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WTF is a play cycle – Pt. 5

I remember the day well when I first heard the words – play cycle

A week before, my B.A. acting professor had given my small troupe a play to analyze –

Craig Wright’s Orange Flower Water. It was my first real touch on something contemporary – very exotic and exciting to me. The play examined the marriage and infidelity of four characters through sex, fighting, hope, love and pain. After our showcase scenes from the play, my professor mentioned that this play was a part of a cycle – a quartet. Wright had written three other pieces that took place in the same fictional town of Pine City, Minnesota. I was flabbergasted that he would write four plays about the same place. I thought isn’t that like killing a dead horse? I had a million questions – They can do that? Why would you write more than one play about a certain place? Are all the same characters in the other pieces? This piece felt so complete, am I missing something else by not reading the others? and most importantly: What is a play cycle?

I was intrigued and I wanted to know what was so special about Pine City that made the writer return again and again. I bought the rest of the Minnesota plays and have since been drawn to the notion of a cycle. Feeling so connected to the lives in Pine City I began hunting down other playwrights who wrote in cycles but was always unsure of what pulled them into writing this way, and why the audience would come back time again to see another story from the same place. So like any millennial would do, I went straight to Google.



If you Google – play cycles, the only thing you can achieve is reading up on Euro- Medieval York/Mystery Plays – staged retellings of bible stories, liturgical drama series that were extremely popular beginning in the fifth century. While this is a great starting point I desired to know why and how in the contemporary now do we write cycle plays.

It is difficult to find any modern definition of a play cycle. Similar to the modern concept of the cycle; the definition seems to be as loose as a phrase – Hey, this is a cycle! – by the mouth of a critic, director or professor. The only set rule is that the grouping of plays needs to be written by the same playwright.

On the broadest of terms the modern play cycle can be a grouping of plays that are seen to be unified in theme by the writer or director. The modern version of a play cycle never has to be performed in sync or as a unit (all performed in the same day, week, year) or performed at all. The cycle merely can be declared by the writer, as a grouping of performances. For example, Sam Shepard’s Family Trilogy Cycle includes True West, Curse of the Starving Class, and Buried Child. But through the eyes of critics and other writers (not by Shepard himself) The Family Trilogy is also believe to a quintet including his later work of Fool for Love and A Lie of the Mind. It is a very loose and confusing concept that another theatre professional has the ability to combine another’s work into a so-said cycle.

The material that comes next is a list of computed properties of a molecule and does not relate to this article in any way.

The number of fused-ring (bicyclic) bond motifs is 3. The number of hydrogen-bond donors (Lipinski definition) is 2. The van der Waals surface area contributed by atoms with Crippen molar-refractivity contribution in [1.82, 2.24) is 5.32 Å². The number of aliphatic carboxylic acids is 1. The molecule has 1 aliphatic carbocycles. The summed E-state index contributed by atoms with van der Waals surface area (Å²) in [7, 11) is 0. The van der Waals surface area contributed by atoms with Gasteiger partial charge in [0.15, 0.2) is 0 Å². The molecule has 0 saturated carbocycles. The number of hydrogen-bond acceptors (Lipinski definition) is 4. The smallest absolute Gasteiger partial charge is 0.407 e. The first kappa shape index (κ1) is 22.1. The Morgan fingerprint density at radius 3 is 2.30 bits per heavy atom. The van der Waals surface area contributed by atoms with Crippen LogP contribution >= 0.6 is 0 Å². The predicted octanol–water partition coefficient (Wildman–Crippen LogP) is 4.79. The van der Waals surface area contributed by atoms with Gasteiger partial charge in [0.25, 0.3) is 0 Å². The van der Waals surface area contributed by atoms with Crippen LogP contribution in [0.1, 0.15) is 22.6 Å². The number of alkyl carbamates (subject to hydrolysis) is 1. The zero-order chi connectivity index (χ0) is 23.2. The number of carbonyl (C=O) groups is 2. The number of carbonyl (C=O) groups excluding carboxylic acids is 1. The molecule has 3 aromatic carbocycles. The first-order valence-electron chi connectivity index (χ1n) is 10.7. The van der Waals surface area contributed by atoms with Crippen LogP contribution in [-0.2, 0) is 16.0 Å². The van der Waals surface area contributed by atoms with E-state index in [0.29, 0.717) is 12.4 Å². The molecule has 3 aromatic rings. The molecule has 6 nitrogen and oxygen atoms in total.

Julie Sparks gives us this tighter definition in her article Playwrights’ Progress of what a play cycle is intended to be:

More narrowly defined, a play cycle comprises two or more plays that are meant to be performed as a unit, either in an unusually long single performance or over a few days. These plays are usually connected in theme, style, and plot, usually with at least some of the characters appearing in two or more of the plays or being represented in later plays by their descendants. These cycles often focus on the history of an extended family, as do the Oresteia and the Theban plays, or they represent more broadly the history of a culture or of the human race, as do the medieval mystery plays.


It could take only one play to show the history of a culture but it takes many to understand the history of a culture. One of the strongest modern examples of the term cycle play, is Robert Schenkkan’s The Kentucky Cycle. This play cycle is a series of nine one-acts that explore the development of an Appalachian family and their decedents from 1775 to 1975. Hypothetically, each piece of the nine one-acts can be performed as a stand alone story or in smaller groupings of the nine. To understand the overarching plot, message and examination of Appalachian life; The Kentucky Cycle can only be fully experienced when all nine pieces are performed or read in sync.

While we have a loose modern definition of what a play cycle should be; we have exploded the definition of what it could be and quite possibly ruined the connotation behind the meaning of a play cycle.

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